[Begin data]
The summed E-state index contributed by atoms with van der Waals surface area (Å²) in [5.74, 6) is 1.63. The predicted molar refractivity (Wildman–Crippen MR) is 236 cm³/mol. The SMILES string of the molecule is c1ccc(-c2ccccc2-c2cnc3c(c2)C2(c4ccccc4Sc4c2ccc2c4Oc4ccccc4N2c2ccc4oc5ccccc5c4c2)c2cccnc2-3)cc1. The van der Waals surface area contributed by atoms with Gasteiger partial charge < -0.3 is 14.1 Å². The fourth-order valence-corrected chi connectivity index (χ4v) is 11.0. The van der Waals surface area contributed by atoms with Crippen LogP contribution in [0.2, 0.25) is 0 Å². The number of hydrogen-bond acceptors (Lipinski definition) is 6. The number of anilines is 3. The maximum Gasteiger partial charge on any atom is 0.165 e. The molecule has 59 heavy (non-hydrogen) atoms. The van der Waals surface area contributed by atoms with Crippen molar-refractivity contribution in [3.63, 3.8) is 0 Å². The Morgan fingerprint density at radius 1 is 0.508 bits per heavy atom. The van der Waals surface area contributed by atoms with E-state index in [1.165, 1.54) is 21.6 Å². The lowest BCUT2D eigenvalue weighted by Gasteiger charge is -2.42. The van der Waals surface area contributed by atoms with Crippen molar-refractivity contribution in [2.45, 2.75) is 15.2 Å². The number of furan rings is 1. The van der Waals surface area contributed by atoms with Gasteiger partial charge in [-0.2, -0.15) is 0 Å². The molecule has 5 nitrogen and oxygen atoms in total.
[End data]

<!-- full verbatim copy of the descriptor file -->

The summed E-state index contributed by atoms with van der Waals surface area (Å²) in [5.74, 6) is 1.63. The predicted molar refractivity (Wildman–Crippen MR) is 236 cm³/mol. The SMILES string of the molecule is c1ccc(-c2ccccc2-c2cnc3c(c2)C2(c4ccccc4Sc4c2ccc2c4Oc4ccccc4N2c2ccc4oc5ccccc5c4c2)c2cccnc2-3)cc1. The van der Waals surface area contributed by atoms with Gasteiger partial charge < -0.3 is 14.1 Å². The fourth-order valence-corrected chi connectivity index (χ4v) is 11.0. The van der Waals surface area contributed by atoms with Crippen LogP contribution in [0.2, 0.25) is 0 Å². The number of hydrogen-bond acceptors (Lipinski definition) is 6. The number of anilines is 3. The maximum Gasteiger partial charge on any atom is 0.165 e. The molecule has 59 heavy (non-hydrogen) atoms. The van der Waals surface area contributed by atoms with Crippen molar-refractivity contribution in [3.63, 3.8) is 0 Å². The Morgan fingerprint density at radius 1 is 0.508 bits per heavy atom. The van der Waals surface area contributed by atoms with E-state index in [1.165, 1.54) is 21.6 Å². The lowest BCUT2D eigenvalue weighted by Gasteiger charge is -2.42. The van der Waals surface area contributed by atoms with Crippen molar-refractivity contribution in [2.45, 2.75) is 15.2 Å². The number of furan rings is 1. The van der Waals surface area contributed by atoms with Gasteiger partial charge in [-0.2, -0.15) is 0 Å². The molecule has 5 nitrogen and oxygen atoms in total.